The First of November

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The First of November

The rewarding celebration screen that accompanies pressing

The rewarding celebration screen that accompanies pressing "submit" on your Common Application. Photo Credit: MakingCaringCommon Project

The rewarding celebration screen that accompanies pressing "submit" on your Common Application. Photo Credit: MakingCaringCommon Project

The rewarding celebration screen that accompanies pressing "submit" on your Common Application. Photo Credit: MakingCaringCommon Project

Jocelyn Rupp, Class Writer

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If someone were to say the date “November first” to you, what would be the first thing that comes to your mind? You would probably think of fall weather, Halloween, Thanksgiving, sweaters, or cinnamon spice. However, if someone were to say the date “November first” to a Class of 2020 high school senior, sirens and alerts immediately would ring through their head saying, “ALERT! ALERT! COLLEGE APPLICATION DEADLINE!” 

The first of November is the initial college application deadline for high school seniors applying for admittance to college in the fall of 2020. On this date, seniors apply to the colleges they have always dreamed of attending. Most colleges have multiple different application deadline options: Early Decision and Early Action due November first, and Regular Decision due sometime between December and February, depending on the school. 

If a high school senior has a university that they consider their “top choice,” the student may apply Early Decision to this college. While applying to your number one choice certainly increase your chances of being accepted, there is also a commitment that accompanies checking that Early Decision box. Applying Early Decision to a college is a binding agreement, in which the high school senior, her parents, and counselor must sign a contract stating that if accepted, this student will attend this university understanding the financial and other obligations and withdraw all other applications. This is a difficult decision for a seventeen or eighteen-year-old girl to make: one that will affect the rest of her life.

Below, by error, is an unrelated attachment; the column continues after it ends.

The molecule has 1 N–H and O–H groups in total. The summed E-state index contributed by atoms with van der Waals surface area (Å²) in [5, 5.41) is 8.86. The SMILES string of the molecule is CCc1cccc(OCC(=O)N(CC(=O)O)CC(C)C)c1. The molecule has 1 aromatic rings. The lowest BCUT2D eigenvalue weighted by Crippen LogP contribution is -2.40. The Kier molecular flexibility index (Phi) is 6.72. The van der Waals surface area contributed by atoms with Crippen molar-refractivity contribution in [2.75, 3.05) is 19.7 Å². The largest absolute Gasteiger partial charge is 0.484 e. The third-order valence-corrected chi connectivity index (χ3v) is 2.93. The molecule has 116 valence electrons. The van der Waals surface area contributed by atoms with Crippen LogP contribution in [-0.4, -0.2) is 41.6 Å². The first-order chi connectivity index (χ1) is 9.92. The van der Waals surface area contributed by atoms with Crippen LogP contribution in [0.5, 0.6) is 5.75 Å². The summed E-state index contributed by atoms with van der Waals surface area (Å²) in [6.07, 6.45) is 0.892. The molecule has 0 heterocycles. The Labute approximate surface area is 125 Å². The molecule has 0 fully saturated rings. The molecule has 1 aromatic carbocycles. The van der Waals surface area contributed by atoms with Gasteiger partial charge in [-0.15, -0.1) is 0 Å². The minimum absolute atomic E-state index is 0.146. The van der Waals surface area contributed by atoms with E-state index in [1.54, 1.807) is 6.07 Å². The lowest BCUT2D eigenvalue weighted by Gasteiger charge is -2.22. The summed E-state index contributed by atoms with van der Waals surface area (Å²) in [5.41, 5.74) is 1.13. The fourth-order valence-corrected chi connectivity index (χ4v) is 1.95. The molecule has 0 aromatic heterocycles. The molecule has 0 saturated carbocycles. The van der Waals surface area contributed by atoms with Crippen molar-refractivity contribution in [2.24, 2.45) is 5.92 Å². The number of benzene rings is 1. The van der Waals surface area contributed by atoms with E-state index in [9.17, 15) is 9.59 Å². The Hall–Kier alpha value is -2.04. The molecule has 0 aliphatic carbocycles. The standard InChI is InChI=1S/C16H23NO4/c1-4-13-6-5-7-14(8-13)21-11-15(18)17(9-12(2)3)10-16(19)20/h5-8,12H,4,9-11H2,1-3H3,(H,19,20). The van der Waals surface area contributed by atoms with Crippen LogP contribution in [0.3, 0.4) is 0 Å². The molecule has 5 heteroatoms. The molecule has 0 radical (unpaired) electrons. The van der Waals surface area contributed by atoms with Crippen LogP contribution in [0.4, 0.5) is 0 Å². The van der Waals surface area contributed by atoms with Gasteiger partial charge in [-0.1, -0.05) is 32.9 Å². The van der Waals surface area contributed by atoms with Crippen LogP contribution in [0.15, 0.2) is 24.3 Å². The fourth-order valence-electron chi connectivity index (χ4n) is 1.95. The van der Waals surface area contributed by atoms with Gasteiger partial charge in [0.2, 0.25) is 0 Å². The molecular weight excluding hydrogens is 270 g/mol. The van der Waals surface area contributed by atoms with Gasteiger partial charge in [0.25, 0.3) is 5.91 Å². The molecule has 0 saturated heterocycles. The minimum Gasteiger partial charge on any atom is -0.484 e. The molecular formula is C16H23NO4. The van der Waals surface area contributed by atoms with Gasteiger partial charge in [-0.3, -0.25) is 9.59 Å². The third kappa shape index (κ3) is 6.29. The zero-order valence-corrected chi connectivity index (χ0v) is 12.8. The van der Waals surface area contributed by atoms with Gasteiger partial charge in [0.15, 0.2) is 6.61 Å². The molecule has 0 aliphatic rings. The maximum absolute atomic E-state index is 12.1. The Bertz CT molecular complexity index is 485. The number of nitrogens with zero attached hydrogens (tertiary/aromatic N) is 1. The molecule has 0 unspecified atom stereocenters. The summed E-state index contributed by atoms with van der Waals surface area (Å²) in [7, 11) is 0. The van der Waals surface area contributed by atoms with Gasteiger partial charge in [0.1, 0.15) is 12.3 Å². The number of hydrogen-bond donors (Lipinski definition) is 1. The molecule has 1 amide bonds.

Early Action, as opposed to Early Decision, is a non-binding application decision also due November first. Early Action offers several incentives for applicants. First, the applicant is notified of the university’s decision earlier than when she would if she applied Regular Decision. Second, Early Action applicants are eligible for large merit scholarships. With the enormous price tag of a four-year undergraduate degree, the eligibility for scholarships is an incentive for high school seniors, despite its early application deadline. Seniors are more attracted to this application route because they are permitted to apply Early Action to an unlimited amount of colleges, and because it is non-binding. 

However, if scholarship opportunities, early deadlines, and feedback do not appeal to a high school senior, she may apply Regular Decision to each of her desired future colleges. The only downside of applying Regular Decision to a college is that a student may not receive their decision from the admissions board until late March or April. This late notice could leave a student in a panic on choosing schools, as it gives them limited time to consider their options before the May first decision deadline. However, one advantage to Regular Decision is that these seniors are not required to submit their applications until January or February of 2020. 

For most high school seniors at Xavier, November first is a day they have been working towards through all of high school.  Xavier girls chose to attend Xavier because they knew the College Prep environment would best prepare them for not only college, but also achieving their life goals. Therefore, applying for college is a senior’s next step in their path to success. The gravity and lifelong effect this day has on a senior’s life is the reason why the date “November first” triggers sirens throughout a senior’s head.

 

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